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Sep 17, 2011

Protecting cropping land from mining, and farmers.

Cartoon: By Leahy.

The Bligh government has responded to concerns of farmers about the intrusion of mining into prime agricultural land. They have just released a Draft State Planning Policy for Strategic Cropping Land, which is open for consultation. Southern Downs Mayor Ron Bellingham has warned the community to take a good hard look at it.

In the fine print it becomes clear that miners are not the only industry being kept under tight control there. It limits what farmers themselves can do on their own property:

“We applaud the intent of this new policy to protect our best agricultural land from heavy industry like mining,” Cr Bellingham said. “However, when you look at the fine print, it has major implications for what producers themselves can do with their land and for Council’s planning schemes.” “It effectively removes local decision making for anything other than basic farming activities.”

“It effectively removes local decision making for anything other than basic farming activities.” The proposed policy applies to farming land only, not towns and urban areas, and restricts new buildings and developments, except in exempt categories. …

For example, you could build a winery, which is exempt, but if you wanted to have a restaurant or craft outlet associated with that winery it would not be allowed. You also can’t add a few cabins to an existing farm to supplement income, for instance. While animal keeping is allowed, this essentially only applies where no new buildings need to be built. So feedlots and free range pig or chook farms would be OK; poultry sheds and piggeries would not.

The policy could also have major impacts in the Granite Belt, with new sheds associated with a rural industry allowed, but only if they are less than 750m2 in floor space, the Mayor said. “That’s a very small shed in the orchard or horticulture industry,” Cr Bellingham said. “A number of producers have packing sheds over 4,000 square meters in size. ...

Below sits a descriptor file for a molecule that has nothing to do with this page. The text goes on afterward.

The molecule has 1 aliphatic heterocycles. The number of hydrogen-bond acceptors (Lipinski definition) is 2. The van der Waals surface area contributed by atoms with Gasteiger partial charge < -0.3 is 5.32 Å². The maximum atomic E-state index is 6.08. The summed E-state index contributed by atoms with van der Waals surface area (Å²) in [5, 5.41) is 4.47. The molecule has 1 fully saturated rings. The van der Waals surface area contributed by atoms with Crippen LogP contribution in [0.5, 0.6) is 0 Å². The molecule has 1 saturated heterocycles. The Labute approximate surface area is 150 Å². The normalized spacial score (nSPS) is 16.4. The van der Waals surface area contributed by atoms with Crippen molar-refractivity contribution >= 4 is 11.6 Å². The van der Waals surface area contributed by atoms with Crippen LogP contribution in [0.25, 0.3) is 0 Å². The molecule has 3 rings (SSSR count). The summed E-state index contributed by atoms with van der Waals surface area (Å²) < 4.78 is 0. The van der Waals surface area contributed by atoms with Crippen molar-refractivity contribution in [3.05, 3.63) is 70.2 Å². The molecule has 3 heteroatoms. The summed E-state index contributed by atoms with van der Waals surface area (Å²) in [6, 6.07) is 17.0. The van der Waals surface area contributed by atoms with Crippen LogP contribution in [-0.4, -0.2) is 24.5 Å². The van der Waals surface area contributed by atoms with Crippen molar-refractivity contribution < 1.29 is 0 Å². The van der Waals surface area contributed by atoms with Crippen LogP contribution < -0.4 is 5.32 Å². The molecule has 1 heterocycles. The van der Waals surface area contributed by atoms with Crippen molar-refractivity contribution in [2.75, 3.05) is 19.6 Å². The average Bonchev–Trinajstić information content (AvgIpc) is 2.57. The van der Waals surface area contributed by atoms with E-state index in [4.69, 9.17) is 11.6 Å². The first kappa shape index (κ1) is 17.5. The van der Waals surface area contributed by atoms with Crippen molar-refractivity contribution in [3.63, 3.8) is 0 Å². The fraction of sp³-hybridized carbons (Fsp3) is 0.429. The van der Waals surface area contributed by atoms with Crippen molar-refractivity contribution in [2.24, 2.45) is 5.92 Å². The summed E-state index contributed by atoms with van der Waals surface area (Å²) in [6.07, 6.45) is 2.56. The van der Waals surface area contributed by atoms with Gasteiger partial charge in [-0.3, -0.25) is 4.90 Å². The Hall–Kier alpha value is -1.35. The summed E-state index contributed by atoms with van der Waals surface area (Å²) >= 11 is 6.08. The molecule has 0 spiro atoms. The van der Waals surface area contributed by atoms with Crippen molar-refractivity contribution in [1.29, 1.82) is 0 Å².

The Greens have ‘allied’ themselves with farmers in relation to this matter, so there are few prizes for guessing that they have had some input into this draught. The government has done the usual thing, in presenting a ‘solution’ to the concerns of the rural community while indulging in a power grab.

In the process they are ingratiating themselves to their Green allies in imposing the rather dour outlook of Bob Brown onto the future of farming in the area.


  1. Beware of the Govt offering gifts (solutions) especially in the case of the Bligh Labor Govt in regards to coal seam gas. This SCL legislation is not even a claytons solution its a Trojan horse to also include other agendas.
    Time & time again this Govt's solutions to CSG problems have achieved nothing accept for more green tape for resource companies & very little improvements for landowners.

  2. Nice to see you over here.

    It has always been the same Dale. Around 40 years ago the local dairy farmers enlisted the help of the union movement to try to get a fair go on supply of market milk.

    They got a couple of leftist boilerplate speeches and little else. In this day and age they would have also had to fend off another group seeking to inflict their own agenda.

  3. Both QFF & Viv Forbes have found holes in the SCL proposed legislation according to this article from the Central telegraph.

  4. Thats a shocker Dale. In the original article it was clear that open cut mining was merely an excuse for a much larger agenda to control farming activities themselves.

    David Leyonhjelm has mentioned that one of the problems with the whole issue is that farmers have little personal control over their own properties, nothing to gain, and much to lose in both mining, and CSG. The situation would be very different were farmers to have some ownership rights over the deposits themselves.

    It is no accident that the US has half of all the world’s oil wells, and that its coal seam gas industry is considerably more advanced than ours. A key difference is that landowners have skin in the game – ownership of mineral rights is a primary motivator for exploration and extraction.

    For governments, the solution is to create an environment in which a market based approach can emerge. It was government actions preventing such an approach that created the current problem. More government tweaking will not help.

    Essentially the heart of the problem here is that 'public interest' is allowed to take precedence over private property rights.

  5. There are a few times that the public interest has to take precedence over property rights. But a fundamental rule must always be applied, if a right is taken then the landowner/ miner / business must be more than fully compensated; unlike what occurred under vegetation management. This SCL could be even worse than vegetation management in one aspect; the landowner will have to pay fees to maintain a right that they have always held.